Indonesia Marks Successes in Terrorism Fight
There is one part of the world where authorities appear to be winning the war against terrorists: Southeast Asia. The al-Qaida-linked group Jemaah Islamiyah and its splinter groups carried out a number of high-profile attacks against Western targets after Sept. 11, 2001, in Bali, Jakarta and the Philippines. But now they are on the run.
Indonesian police this month captured two top leaders of the terror group Jemaah Islamiyah, or JI, further crippling an organization already weakened. The Indonesian police have, by most accounts, done a good job of reducing the threat posed by JI and other groups.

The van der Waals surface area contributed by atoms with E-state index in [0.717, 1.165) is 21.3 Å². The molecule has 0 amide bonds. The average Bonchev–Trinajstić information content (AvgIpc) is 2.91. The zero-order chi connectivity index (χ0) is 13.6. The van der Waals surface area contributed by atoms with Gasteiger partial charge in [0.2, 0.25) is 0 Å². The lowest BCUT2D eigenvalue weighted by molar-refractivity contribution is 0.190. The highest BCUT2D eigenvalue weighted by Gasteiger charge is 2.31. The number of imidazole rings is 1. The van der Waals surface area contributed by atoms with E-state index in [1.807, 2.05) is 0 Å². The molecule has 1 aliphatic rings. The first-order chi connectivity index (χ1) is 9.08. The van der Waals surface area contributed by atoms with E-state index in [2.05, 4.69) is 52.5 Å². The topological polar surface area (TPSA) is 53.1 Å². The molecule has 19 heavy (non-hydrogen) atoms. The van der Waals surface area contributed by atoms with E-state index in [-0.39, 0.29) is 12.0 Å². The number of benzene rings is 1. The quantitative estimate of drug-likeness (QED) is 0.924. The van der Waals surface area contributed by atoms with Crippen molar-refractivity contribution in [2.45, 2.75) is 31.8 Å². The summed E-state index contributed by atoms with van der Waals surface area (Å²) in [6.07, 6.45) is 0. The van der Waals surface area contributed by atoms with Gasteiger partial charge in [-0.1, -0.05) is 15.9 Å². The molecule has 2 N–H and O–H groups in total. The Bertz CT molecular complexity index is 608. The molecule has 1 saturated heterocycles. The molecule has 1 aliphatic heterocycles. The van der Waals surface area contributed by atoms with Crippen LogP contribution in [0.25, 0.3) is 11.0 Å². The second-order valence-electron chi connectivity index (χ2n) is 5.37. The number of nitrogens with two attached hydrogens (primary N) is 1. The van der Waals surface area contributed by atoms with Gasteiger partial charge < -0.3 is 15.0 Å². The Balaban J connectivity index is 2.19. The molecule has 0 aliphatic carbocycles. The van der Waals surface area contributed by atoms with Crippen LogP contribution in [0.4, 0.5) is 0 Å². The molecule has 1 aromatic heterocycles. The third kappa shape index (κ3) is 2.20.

In fact, there have been no high profile attacks on Western targets in Indonesia for nearly two years.
Some analysts say that is because of counterterrorism efforts. Others say funds have dried up, as al-Qaida and other groups turn their attention elsewhere. But most agree that the threat in Indonesia has not been eliminated.
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